Shaji, K.S., Sivakumar, P.T., Rao, G.P., Paul, N., (2018). Clinical Practice Guidelines for Management of Dementia. Indian J. Psychiatry 60, S312–S328. https://doi.org/10.4103/0019-5545.224472

An assessment for behavioural and psychological symptoms of dementia (BPSD) is not routinely performed among older people or people who have been diagnosed with dementia. The Ministry of Health is currently planning a guideline for primary care, and this might include the Neuropsychiatric Inventory (NPI) to assess BPSD. The NPI, however, is commonly used for assessment in memory clinics.

Similar to diagnosis, management is provided at referral county hospitals by psychiatric nurses and psychologists in counties where psychologists are integrated within the health system.

Not as part of public or social security services and no information is available from any private (profit or non-profit) services that offer these services. Some specialists could offer these, but no information is available publicly that we could document.

Yes, but not specifically for people living with dementia.

There are a few dementia activities centres and day-care centres in the country that provide cognitive stimulation and support functional rehabilitation for people with dementia.

Puskesmas santun lansia (geriatric friendly Puskesmas) provide promotive, preventive, curative, and rehabilitative services including psychosocial therapy services in rehabilitative sectors (Zakiah, 2017). The services consist of psychological health services and cognitive activities for older people, which aim to support older people in preserving their functional abilities and independency (Aistyawati, 2016).

References:

Aistyawati, I. (2016). Analisis Implementasi Kebijakan Program Puskesmas Santun Lanjut Usia di Puskesmas Mijen Kota Semarang. Administrasi Publik.

Zakiah. (2017). Puskesmas Santun Lansia. https://www.slideshare.net/dr_Qiqi/puskesmas-santun-lansia-76504165

Yes, but not specifically for people living with dementia.

Dementia organisations like NMT and private attender agencies like Portea, Life Circle Elder Care and more, run home-based care programs primarily in urban areas where paid attenders are available to support home-based care. There are also a few day-care services offered by organisations including ARDSI.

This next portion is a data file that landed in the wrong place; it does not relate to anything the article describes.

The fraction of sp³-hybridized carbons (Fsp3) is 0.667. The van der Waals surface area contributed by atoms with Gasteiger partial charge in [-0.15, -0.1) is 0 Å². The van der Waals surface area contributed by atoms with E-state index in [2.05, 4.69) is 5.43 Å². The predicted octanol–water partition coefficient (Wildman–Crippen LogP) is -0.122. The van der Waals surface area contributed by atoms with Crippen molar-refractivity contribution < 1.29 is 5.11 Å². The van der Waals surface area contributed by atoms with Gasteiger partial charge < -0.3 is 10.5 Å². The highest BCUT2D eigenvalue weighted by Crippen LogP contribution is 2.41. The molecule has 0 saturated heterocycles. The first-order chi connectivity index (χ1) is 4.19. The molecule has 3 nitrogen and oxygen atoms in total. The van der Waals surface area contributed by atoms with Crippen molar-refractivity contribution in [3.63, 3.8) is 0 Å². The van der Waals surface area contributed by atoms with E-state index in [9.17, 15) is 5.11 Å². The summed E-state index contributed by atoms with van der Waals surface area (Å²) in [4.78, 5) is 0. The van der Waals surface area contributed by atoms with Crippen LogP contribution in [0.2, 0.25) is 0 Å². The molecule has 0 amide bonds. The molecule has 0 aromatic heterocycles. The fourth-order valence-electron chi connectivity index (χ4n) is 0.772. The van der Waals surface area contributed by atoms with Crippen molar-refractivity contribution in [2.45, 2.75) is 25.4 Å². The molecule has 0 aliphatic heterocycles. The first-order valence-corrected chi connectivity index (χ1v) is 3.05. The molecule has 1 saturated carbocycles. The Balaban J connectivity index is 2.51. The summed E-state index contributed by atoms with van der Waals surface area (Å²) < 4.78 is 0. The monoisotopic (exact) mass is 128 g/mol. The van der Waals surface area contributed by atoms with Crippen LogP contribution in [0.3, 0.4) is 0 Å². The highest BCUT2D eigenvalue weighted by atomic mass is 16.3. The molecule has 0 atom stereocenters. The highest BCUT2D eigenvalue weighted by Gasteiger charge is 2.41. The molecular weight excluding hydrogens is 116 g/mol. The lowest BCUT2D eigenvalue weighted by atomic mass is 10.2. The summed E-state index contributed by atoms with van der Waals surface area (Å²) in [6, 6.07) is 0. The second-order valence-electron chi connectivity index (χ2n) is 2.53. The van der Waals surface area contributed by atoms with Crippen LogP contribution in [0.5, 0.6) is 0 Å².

This is often provided by family members.

Yes, they are beginning to be implemented, but not specifically for people living with dementia.

Less than 1% of patients have access to palliative care in India and existing services are predominantly available for persons living with cancer (Rajagopal et al., 2015). The state of Kerala is an exception with a large community-based model for palliative care (Kumar, 2007).

Recently, the Ayushman Bharat-Health and Wellness Centres are working on expanding the range of care services provided at a primary level including elderly and palliative care services which are relevant to persons with dementia (MoHFW, 2019).

References:

Kumar S. K. (2007). Kerala, India: a regional community-based palliative care model. Journal of pain and symptom management, 33(5), 623–627. https://doi.org/10.1016/j.jpainsymman.2007.02.005

Ministry of Health and Family Welfare (2019). Ayushman Bharat: Health and Wellness Centre.

Rajagopal, M. R. (2015). The current status of palliative care in India. Cancer Control, 22, 57-62. Available from: http://www.cancercontrol.info/wp-content/uploads/2015/07/57-62-MR-Rajagopal-.pdf

 

Palliative care was first established in Indonesia in 1992. Expansion of programmes has been slow as services are concentrated in big cities (Putranto et al., 2017), leading to a lack of palliative care services in community-based and primary healthcare facilities. An example of palliative care in community-based service can be found in the Puskesmas Balongsari in Surabaya, East Java. A team of medical doctors, psychologists, nurses, and volunteers provides Palliative care services in the outpatient setting on Mondays and Wednesdays (Saleh et al., 2008). However, this is not dementia specific. Palliative care in Indonesia is mostly linked to cancer (Putranto et al., 2017) and in general is regulated by the Ministry of Health (Kementerian Kesehatan Republik Indonesia, 2007). There continues to be a lack of research evidence and initiative towards developing palliative care for people with dementia in Indonesia.